A time lapse composite showing a Macedonian Phalanx transitioning from Synaspismos to Open.

A time lapse composite showing a Macedonian Phalanx transitioning from Synaspismos to Open.

The above screenshot shows the compromise I arrived at. Here a Macedonian unit is expanding to open order. One can see how the graphics show the transitioning of the formation.

The individual dots don’t necessarily represent the positions of actual men, they are purely indicative of the formation change in general.

I’m rather excited by all this and the fidelity that Ancient Armies brings to the table.

For the first time that I know of, we have a simulation that explains why a Macedonian Phalanx had three formations and demonstrates to the player how these formations work.

Just by playing the game, you will soon get to understand why the Macedonian Phalanx operated 16 deep, then switched to the 8 deep Pyknosis formation prior to contact. If you don’t do this, you might run into the same difficulties that the real life commanders faced!

Of course, I have just singled out the Macedonian Phalanx here, but the formation modelling is so detailed that it applies equally well to other formation types.

The simulation has now got to the point where it is providing me with genuine insight into the workings of Ancient formations and is also enabling me to probe the authenticity of many Ancient historical texts!

I’m not aware of any other game system that has this level of fidelity – hence the excitement! 😎

To show off the formations change system and to demonstrate the subtleties of operating a  Macedonian Phalanx, I have put together the following video – enjoy (Best viewed in HD):

As with any large update there are a few more additional bugs that I will need to sweep up. My intent is to switch back to maintenance mode and address these as a priority.

Once this is done I will start working on the next subsystem for which architecturally, the formation change system has provided me with a bit of a leg-up…

So be ready for road and track movement – Ancient Armies style!



Bug Hunt!

This week has been one of fixing bugs and generally stabilising the system so as to put me in a good position for the next phase of development.

Getting on top of things!

Getting on top of things! (Click for larger image)

The above graph shows raised issues (red) vs fixed issues (green). Over the last few weeks a lot of testing has taken place resulting in many red issues being raised. The volume of these issues was such, that I was finding them faster than I was fixing them!

However, over the last week or so, the tables have turned, with my fix rate exceeding the detection rate. I’m now in a happy position where there are only 2 minor issues left and both of these are enhancements rather than genuine issues. This means that I am now in a good solid position for the next phase of development!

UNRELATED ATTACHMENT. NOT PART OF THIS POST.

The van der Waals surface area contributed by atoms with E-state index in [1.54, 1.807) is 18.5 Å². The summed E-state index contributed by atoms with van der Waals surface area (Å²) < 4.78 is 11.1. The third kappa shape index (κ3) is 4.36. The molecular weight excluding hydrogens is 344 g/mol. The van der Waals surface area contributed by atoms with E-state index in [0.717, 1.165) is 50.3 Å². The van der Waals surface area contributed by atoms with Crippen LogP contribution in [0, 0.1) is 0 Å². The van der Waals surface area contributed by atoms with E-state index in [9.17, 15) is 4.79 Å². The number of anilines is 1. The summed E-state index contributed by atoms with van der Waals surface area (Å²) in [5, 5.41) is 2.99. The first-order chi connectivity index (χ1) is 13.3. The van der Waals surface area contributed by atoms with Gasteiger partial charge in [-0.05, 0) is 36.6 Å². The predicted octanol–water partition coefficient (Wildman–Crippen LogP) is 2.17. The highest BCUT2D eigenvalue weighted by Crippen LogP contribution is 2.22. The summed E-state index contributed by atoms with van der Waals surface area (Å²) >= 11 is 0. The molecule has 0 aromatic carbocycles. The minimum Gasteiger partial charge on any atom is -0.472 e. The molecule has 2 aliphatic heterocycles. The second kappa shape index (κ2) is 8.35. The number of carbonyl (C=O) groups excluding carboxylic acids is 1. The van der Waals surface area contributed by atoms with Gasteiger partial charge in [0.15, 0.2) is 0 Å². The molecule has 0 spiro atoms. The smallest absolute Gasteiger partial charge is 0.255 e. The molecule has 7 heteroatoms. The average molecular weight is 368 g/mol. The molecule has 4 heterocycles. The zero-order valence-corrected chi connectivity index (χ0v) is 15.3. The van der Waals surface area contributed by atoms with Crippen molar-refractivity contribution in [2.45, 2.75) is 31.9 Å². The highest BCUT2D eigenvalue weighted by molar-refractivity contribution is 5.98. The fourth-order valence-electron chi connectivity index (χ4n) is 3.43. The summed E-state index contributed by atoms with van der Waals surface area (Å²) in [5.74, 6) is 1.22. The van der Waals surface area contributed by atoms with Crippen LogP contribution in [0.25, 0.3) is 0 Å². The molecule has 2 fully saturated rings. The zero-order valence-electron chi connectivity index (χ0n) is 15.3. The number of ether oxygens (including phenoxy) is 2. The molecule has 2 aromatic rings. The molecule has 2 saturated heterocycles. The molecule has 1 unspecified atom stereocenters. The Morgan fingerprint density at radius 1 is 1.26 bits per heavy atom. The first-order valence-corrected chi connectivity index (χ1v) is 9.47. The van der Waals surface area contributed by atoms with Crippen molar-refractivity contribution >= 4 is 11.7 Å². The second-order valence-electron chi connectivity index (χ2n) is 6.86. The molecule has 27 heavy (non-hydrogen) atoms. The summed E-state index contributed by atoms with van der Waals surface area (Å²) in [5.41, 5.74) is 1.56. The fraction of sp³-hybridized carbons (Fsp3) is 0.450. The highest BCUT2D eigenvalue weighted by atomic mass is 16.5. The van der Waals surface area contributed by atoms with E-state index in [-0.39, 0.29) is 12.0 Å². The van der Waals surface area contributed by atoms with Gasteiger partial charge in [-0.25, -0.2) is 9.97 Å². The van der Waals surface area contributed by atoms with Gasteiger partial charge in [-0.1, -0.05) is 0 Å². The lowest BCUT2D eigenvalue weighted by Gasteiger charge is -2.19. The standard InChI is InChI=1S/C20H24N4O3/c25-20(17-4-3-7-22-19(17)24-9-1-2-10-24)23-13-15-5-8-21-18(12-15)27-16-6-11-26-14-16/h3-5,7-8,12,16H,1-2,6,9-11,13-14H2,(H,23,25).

Although many things got fixed over the last week, I’ll just go over the two main issues that were addressed:

Chronos replays were too slow!

This was an interesting bug and one that can be seen in the Chronos video.

The original replay functionality would wait for the time of one frame or larger to pass and then display the next frame. This is all well and good, but if the machine is doing other stuff, the next frame request could be several frames in the future. However, because of the way the system was coded, it would still retrieve the next frame in sequence – thus resulting in a slow playback.

To fix this, I simply changed the system to always retrieve the frame for the currently calculated time, regardless of how far in the future. This ensures, that even under heavy system load, the correct frame is always displayed for the elapsed time!

Irregular formation graphical bugs!

This issue has been a thorn in my side for a while. It was intermittent in nature, thus making it very difficult to track down. An obvious case of this bug can be seen in the Chronos video, where one can see the malformed irregular units.

Whilst fixing the code for this, I discovered that many mathematical ‘bodges’ had been put into the irregular unit calculation code. I decided to remove these, as I was fairly certain that it was these ‘bodges’ that were causing the graphical anomalies.

Once removed, I spent a bit of time trying to figure out why they were added in the first place. The result was rather surprising…

It seems that Ancient Armies was calculating unit widths incorrectly!!!! 😯

Before I go into the how and why, here is a question for you:

If I have a row of 5 men, each with 1 metre of frontage, how wide would the formation be?